|US20050163884 *||Mar 23, 2005||Jul 28, 2005||Pankaj Shah||Process for enhancing the body and taste of malt beverages|
|US20060088632 *||Oct 21, 2005||Apr 27, 2006||Christopher Armes||Purified beverage products and processes for making the same|
|US20060283800 *||Aug 29, 2006||Dec 21, 2006||3M Innovative Properties Company||Liquid-liquid extraction system and method|
|US20110236945 *||Dec 4, 2009||Sep 29, 2011||Valagro Carbone Renouvelable Poitou-Charentes||Use of recycled cotton for producing ethanol, and production method|
|DE102004028728A1 *||Jun 14, 2004||Jan 26, 2006||Warsteiner Brauerei Haus Cramer Kg||Verfahren zur Herstellung von Bier mit veränderten Bierinhaltsstoffen|
|DE102004028728B4 *||Jun 14, 2004||Mar 27, 2008||Warsteiner Brauerei Haus Cramer Kg||Verfahren zur Herstellung von Bier mit veränderten Bierinhaltsstoffen|
|DE102004028832A1 *||Jun 16, 2004||Sep 22, 2005||Warsteiner Brauerei Haus Cramer Kg||Process to produce a blended beer by filtration of pre-blended beer into filtrate and retentate and partial recombination|
|EP1571200A1 *||Jul 24, 2004||Sep 7, 2005||Warsteiner Brauerei Haus Cramer KG||Beer having modified extract|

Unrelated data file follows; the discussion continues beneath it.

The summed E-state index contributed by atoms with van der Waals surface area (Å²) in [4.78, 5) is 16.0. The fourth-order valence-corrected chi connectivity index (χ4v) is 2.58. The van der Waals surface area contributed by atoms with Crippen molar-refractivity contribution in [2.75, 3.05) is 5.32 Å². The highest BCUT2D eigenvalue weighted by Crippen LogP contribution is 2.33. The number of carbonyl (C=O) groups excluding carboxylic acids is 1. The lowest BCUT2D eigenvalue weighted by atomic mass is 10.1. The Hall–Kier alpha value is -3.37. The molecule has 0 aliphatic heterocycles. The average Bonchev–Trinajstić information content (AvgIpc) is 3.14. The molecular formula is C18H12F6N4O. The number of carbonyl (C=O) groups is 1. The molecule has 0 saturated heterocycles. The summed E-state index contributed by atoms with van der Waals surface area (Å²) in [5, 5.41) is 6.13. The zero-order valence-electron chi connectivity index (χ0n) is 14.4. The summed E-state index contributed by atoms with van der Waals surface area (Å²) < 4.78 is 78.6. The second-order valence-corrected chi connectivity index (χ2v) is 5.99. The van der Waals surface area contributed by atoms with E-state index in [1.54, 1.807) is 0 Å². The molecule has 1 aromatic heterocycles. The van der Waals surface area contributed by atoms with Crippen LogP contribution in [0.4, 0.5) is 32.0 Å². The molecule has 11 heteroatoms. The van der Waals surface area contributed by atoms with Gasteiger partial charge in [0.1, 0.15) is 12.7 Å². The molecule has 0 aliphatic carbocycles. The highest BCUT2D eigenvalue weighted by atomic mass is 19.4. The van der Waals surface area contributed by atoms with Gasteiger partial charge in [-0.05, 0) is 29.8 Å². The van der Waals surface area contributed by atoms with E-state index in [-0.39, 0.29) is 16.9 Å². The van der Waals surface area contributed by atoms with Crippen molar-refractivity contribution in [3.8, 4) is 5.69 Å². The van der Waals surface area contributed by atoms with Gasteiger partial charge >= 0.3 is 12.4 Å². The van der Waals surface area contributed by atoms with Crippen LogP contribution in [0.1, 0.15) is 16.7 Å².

|EP2261314A2||Jul 24, 2002||Dec 15, 2010||Danisco A/S||A process for enhancing the body and taste of malt beverages|
|WO1987002380A1 *||Oct 8, 1986||Apr 23, 1987||Sepracor Inc||Production of low-ethanol beverages by membrane extraction|
|WO2014015417A1 *||Jul 23, 2013||Jan 30, 2014||Hobscure Intellectual Systems & Services Inc.||Reduced calorie beverage or food product and process and apparatus for making same|
|U.S. Classification||210/651, 210/654, 210/195.2, 426/592|
|International Classification||C12G3/08, C12C7/00, C12H3/04|
|Cooperative Classification||C12G3/085, B01D61/025, B01D2323/30, B01D2315/12, B01D69/12, B01D71/52|
|European Classification||C12G3/08B, B01D61/02D, B01D71/52, B01D69/12|
|May 30, 1986||AS||Assignment|
Owner name: ALLIED CORPORATION, MORRISTOWN, N.J., A CORP. OF N
Free format text: ASSIGNMENT OF ASSIGNORS INTEREST.;ASSIGNOR:LIGHT, WILLIAM G.;REEL/FRAME:004554/0010
Effective date: 19860507
|Mar 19, 1990||FPAY||Fee payment|
Year of fee payment: 4
|Mar 18, 1994||FPAY||Fee payment|
Year of fee payment: 8
|Apr 22, 1994||AS||Assignment|
Owner name: FLUID SYSTEMS, CALIFORNIA
Free format text: ASSIGNMENT OF ASSIGNORS INTEREST;ASSIGNOR:ALLIEDSIGNAL, INC. (FORMERLY ALLIED CORPORATION);REEL/FRAME:006949/0770
Effective date: 19940331
|May 5, 1998||REMI||Maintenance fee reminder mailed|
|Oct 11, 1998||LAPS||Lapse for failure to pay maintenance fees|
|Dec 22, 1998||FP||Expired due to failure to pay maintenance fee|
Effective date: 19981014